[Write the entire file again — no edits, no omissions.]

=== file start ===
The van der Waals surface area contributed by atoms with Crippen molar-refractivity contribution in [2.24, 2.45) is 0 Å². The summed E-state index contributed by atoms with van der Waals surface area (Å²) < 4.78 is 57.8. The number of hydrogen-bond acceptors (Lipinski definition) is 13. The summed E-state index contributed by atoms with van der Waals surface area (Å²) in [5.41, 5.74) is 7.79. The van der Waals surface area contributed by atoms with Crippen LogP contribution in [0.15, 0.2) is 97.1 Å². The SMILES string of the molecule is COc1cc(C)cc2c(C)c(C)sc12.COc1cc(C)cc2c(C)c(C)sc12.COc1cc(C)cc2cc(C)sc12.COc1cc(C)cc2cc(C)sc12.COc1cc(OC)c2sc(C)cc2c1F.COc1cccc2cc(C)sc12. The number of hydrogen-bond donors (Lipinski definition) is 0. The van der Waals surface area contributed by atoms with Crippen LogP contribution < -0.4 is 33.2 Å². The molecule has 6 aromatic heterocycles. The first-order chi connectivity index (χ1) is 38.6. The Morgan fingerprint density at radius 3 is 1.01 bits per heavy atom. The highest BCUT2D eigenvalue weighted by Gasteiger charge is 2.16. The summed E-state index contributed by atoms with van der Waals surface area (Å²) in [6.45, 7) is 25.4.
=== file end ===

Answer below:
The van der Waals surface area contributed by atoms with Crippen molar-refractivity contribution in [2.24, 2.45) is 0 Å². The summed E-state index contributed by atoms with van der Waals surface area (Å²) < 4.78 is 57.8. The number of hydrogen-bond acceptors (Lipinski definition) is 13. The summed E-state index contributed by atoms with van der Waals surface area (Å²) in [5.41, 5.74) is 7.79. The van der Waals surface area contributed by atoms with Crippen LogP contribution in [0.15, 0.2) is 97.1 Å². The SMILES string of the molecule is COc1cc(C)cc2c(C)c(C)sc12.COc1cc(C)cc2c(C)c(C)sc12.COc1cc(C)cc2cc(C)sc12.COc1cc(C)cc2cc(C)sc12.COc1cc(OC)c2sc(C)cc2c1F.COc1cccc2cc(C)sc12. The number of hydrogen-bond donors (Lipinski definition) is 0. The van der Waals surface area contributed by atoms with Crippen LogP contribution < -0.4 is 33.2 Å². The molecule has 6 aromatic heterocycles. The first-order chi connectivity index (χ1) is 38.6. The Morgan fingerprint density at radius 3 is 1.01 bits per heavy atom. The highest BCUT2D eigenvalue weighted by Gasteiger charge is 2.16. The summed E-state index contributed by atoms with van der Waals surface area (Å²) in [6.45, 7) is 25.4.